A Short History of the Wristwatch
Over the centuries clocks have been used as a status symbol by those who wear them. Their precision, elegance and convenience are just some of the attributes that clocks and watches represent. Often they are bought purely for their aesthetic looks. and at other times they are bought because of their technical attributes like being precise to the last second or even millisecond. This is what makes clocks and watches so collectible and in some cases they can command high sums of money.
Whether you collect the new high precision watches or ones that come from a past era, the fact is that over the years this hobby has become a high turnover business. And collecting watches is in a lot of circles regarded as a wise form of investing.
At the start of the last century the clocks that were available for men or women were firstly pocket clocks, and then clocks that held by a pendant attached to the lining of jackets or corsets. The advent of war, industrialization, and the development of the sport activities, brought over new trends which extended to not only the way we dressed, but also how we carried our clocks.
It is said that it was a nanny who invented wrist watches at around the end of the 19th century, who fixed a clock around her wrist by using a silk band. The first watches to be made were in fact smaller models of pocket clocks that were fitted with a leather strap. Once this product hit the market newer designs started to be produced based around this same concept.
It was Louis Cartier who first made the kind of watches we see today when he created a watch for a flying pioneer hero by the name Santos Dumont. By 1911 this same type of watch was on general sale. That same type of watch became the blueprint of what wrist watches look like to this day.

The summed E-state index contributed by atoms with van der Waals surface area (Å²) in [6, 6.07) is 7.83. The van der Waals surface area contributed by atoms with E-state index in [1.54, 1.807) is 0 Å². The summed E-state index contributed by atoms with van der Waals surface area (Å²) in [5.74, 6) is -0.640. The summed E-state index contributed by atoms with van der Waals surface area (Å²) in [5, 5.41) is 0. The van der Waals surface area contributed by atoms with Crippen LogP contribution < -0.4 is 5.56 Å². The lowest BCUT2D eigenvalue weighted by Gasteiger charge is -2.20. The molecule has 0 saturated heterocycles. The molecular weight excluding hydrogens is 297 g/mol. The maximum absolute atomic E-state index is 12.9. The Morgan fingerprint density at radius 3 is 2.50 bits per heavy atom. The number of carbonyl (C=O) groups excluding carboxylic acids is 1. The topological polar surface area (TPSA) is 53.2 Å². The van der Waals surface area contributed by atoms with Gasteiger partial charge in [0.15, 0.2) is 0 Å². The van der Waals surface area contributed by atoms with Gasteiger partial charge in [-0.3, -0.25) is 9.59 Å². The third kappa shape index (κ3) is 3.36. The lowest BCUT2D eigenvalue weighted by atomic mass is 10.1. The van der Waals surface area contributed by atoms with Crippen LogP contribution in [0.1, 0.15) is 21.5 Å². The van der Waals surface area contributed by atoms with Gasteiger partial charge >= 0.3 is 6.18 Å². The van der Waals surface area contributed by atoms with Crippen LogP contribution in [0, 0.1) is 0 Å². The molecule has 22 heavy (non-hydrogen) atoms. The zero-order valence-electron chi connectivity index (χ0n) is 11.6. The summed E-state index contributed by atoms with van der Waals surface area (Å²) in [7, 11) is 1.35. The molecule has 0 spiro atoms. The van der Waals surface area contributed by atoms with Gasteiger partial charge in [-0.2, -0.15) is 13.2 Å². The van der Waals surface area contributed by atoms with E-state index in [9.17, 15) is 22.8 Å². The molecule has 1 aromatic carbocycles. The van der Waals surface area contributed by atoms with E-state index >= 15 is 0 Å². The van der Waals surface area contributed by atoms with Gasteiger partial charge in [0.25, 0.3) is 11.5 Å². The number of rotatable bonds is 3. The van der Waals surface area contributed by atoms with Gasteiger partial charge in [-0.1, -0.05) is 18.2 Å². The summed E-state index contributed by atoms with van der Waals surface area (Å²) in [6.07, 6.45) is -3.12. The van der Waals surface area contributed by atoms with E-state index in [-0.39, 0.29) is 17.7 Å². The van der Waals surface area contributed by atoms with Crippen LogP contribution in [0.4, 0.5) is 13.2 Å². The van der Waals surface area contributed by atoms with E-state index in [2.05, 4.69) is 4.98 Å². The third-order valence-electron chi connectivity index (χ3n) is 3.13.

Soon after the design of wrist "clocks" began to diversify away from the classical round shape that had been in vogue up until that time. From the Cartier classical wrist watch other makes of watch started to emerge which were characterized by their shape. Movado is the perfect example of these new designs when it came out with the "Polyplan" shaped watch. Then came the famously and cryptically called "clock reference n. 1593" by Patek Philippe which was a rectangular shaped watch.
From 1913 onwards more and more watches started to be developed in all shapes and styles. From the "gondola" watch of Patek Phillipe to Louis Cartiers' "Tank"; named thus because it was inspired by the shape of English armored cars of the time. These are watches which are very much sought after. There were other numerous watch makers like Audemars Piguet, Vacheron Constantin who along with Patek Philippe and Cartier came out with many other designs which added other features to the watches like lunar phases, month and day most of which are found in modern watches now.
Of course we could not mention wrist watches without mentioning the most famous of them all: the Rolex watch. In the 1920s Rolex debuted in the world of wrist watches with the elegant Rolex Prince and its revolutionary "dual time" feature made famous for having the "seconds sector" larger than that of the minutes. At the same time Jaeger Le Coultre produced an even more advanced piece called the "Reverse", also very revolutionary in that it could be turn 180 degrees within its case, thus protecting the crystal and dial. It became incredibly popular and was only prevented from achieving even greater success by the recession of the 1930s and the advent of world war 2.
These early watches of the 1910s to 1930s are what define all the makes of watches that we see and wear today. This short article has only scratched the surface of what is a very vast subject which has many more watch makers with diverse and revolutionary designs. However it is makers like Rolex, Cartier, Jaeger Le Coultre and the others mentioned that are amongst the most valuable and collectible, and should you ever be so lucky to get one then make sure you hang on to it - preferably to your wrist.